Domaine des Ardoisières is much more than your regular winery; it is a project of cultural and viticultural preservation. Founded by Michel Grisard, iconic Savoyard winemaker and biodynamic pioneer (who was also the man behind the winery Prieuré St Christoph (now retired)), it is has now fully been transferred to the hands of the talented Brice Omont.
Brice first came to the Savoie in 2003, somewhat serendipitously, and met Michel the day before he was due to return home to northern France. With very little experience (or none, as Brice humbly puts it) it was a welcome surprise for Brice to learn that this was in fact — in Michel’s eyes — an advantage. Michel said to him,
“With this kind of farming, you have to forget everything you knew, and start from zero.”
And that was that: Michel invited Brice to join him on the Ardoisières journey, and he’s never looked back.
Brice tells us,
“This is a story of abandoned vineyards, but also of the Savoie. If you go back 100 years, there were around 20,000 hectares of vines here. Today, there’s somewhere between 2000 and 2500…”
“There used to be vines in many areas; all over really. Savoie was always famous for its polyculture approach; you’d have farmers raising livestock and farming grains, as well as grapevines.”
He says that many of these vineyard plots were tended for personal consumption; many families in the Savoie made their own wine.
“Back then, there was always a bottle of wine on the table. They were lower alcohol wines, and some people would also drink wine with the addition of some water. Wine was simply a part of normal life. That isn’t the case anymore; at least not in the same way.”
From the 60s, several inhabitants began to move away from the traditional polyculture models and either focused on one crop, or left agriculture altogether — instead taking jobs in nearby towns and cities. This meant that many of these little plots of vineyards, which are often only around 0.2 hectares, were abandoned and fell into disarray.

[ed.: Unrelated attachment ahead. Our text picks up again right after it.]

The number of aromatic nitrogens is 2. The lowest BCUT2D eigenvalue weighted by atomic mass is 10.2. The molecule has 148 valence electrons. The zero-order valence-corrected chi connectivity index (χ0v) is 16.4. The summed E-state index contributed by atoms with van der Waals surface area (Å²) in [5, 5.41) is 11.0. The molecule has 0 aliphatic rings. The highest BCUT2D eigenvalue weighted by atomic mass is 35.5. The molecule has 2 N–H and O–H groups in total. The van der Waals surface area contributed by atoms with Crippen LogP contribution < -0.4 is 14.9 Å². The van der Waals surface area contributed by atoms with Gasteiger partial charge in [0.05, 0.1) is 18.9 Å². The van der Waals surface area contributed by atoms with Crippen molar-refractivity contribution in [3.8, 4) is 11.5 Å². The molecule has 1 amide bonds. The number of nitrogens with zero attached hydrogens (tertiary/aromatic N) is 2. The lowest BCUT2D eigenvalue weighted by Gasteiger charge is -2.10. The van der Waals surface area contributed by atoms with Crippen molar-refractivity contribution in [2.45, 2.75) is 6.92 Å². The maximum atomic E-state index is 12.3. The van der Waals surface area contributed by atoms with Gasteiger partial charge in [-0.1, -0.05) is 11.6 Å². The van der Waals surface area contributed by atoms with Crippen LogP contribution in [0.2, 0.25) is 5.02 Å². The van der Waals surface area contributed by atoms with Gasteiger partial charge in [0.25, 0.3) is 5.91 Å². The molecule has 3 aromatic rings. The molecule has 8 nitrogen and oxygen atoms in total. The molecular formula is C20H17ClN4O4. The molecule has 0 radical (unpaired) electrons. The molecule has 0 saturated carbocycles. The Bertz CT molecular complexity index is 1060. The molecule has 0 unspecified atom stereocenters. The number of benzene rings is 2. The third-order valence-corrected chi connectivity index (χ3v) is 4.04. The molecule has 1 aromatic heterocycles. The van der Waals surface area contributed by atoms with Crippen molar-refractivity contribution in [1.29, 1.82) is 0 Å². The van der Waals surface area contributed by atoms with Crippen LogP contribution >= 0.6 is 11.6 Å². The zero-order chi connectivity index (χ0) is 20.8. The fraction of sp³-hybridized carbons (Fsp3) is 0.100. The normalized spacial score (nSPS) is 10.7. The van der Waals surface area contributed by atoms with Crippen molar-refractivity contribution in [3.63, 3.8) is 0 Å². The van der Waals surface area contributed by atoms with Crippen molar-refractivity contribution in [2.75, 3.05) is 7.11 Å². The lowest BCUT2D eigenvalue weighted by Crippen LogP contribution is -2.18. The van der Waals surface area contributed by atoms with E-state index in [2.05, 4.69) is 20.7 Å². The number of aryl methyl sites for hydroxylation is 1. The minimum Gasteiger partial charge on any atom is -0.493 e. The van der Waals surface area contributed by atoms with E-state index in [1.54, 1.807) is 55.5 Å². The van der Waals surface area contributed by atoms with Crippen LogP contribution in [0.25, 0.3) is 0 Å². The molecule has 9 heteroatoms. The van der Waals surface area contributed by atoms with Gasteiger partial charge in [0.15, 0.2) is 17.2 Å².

It was with this realisation that the fate of Savoyard vineyards was looking dire that Michel Grisard decided to do something about it. In the town of Cevins, he discovered beautiful old (many of which derelict) terraced vineyards, planted on treacherous slopes on very interesting schist soils. They were not easy (or impossible) to mechanise, but Michel wasn’t looking for something easy; he was focused on preservation and quality.
He spoke to the mayor of the local council about his vision to give these hillsides a renaissance. The mayor was immediately on board with the idea and offered some land for Michel to rent. Then, Michel also spoke to local families, many of whom owned very small plots of vines.
“There used to be 30 hectares of vines here; historically there were far more than what we have today. When Michel and the mayor announced the project to revive the vineyards, everybody was motivated by the notion. People here are very attached to the idea of wine; their grandparents tended these very slopes.”
Quickly, the project began to gain momentum:
“People would either sell their vineyards to the local council, who would then lease it to Michel, or they wanted to keep their parcels. But it is extremely fragmented here; 450 parcels of vines amongst 250 owners… so, to simplify, we created a groupement foncier viticole [a way of grouping viticultural land amongst several owners].”
This helped to create a structure that was more easily organisable, and it also meant that if a landowner wished to leave the agreement and sell their parcel, then the organisation had rights of first purchase. Bit by bit, the vineyard holdings grew to six hectares; old vineyards were taken on and restored to health, and they also began replanting.
Michel Grisard also had a separate winery, named Prieuré St Christophe, now taken on by Frederic Giachino following Michel’s retirement (his last vintage was in 2014). Having farmed and made wine for several years at Prieuré St Christophe, Michel already had a vision in place for Domaine des Ardoisières.
He had come across biodynamics in the late 80s, and converted his own domaine in 1994. Brice says,
“Since the start, Michel was on the biodynamic path. Before I came along, another guy had been working at the domaine, but he was sceptical about organics and biodynamics. I think that’s why he didn’t stay. Me, on the other hand, that was what intrigued me... I knew very little about Savoie wine, and I really lacked experience. Michel asked me what I knew, and I said… I’ll be honest, I still have a lot to learn… I feel like I know nothing.”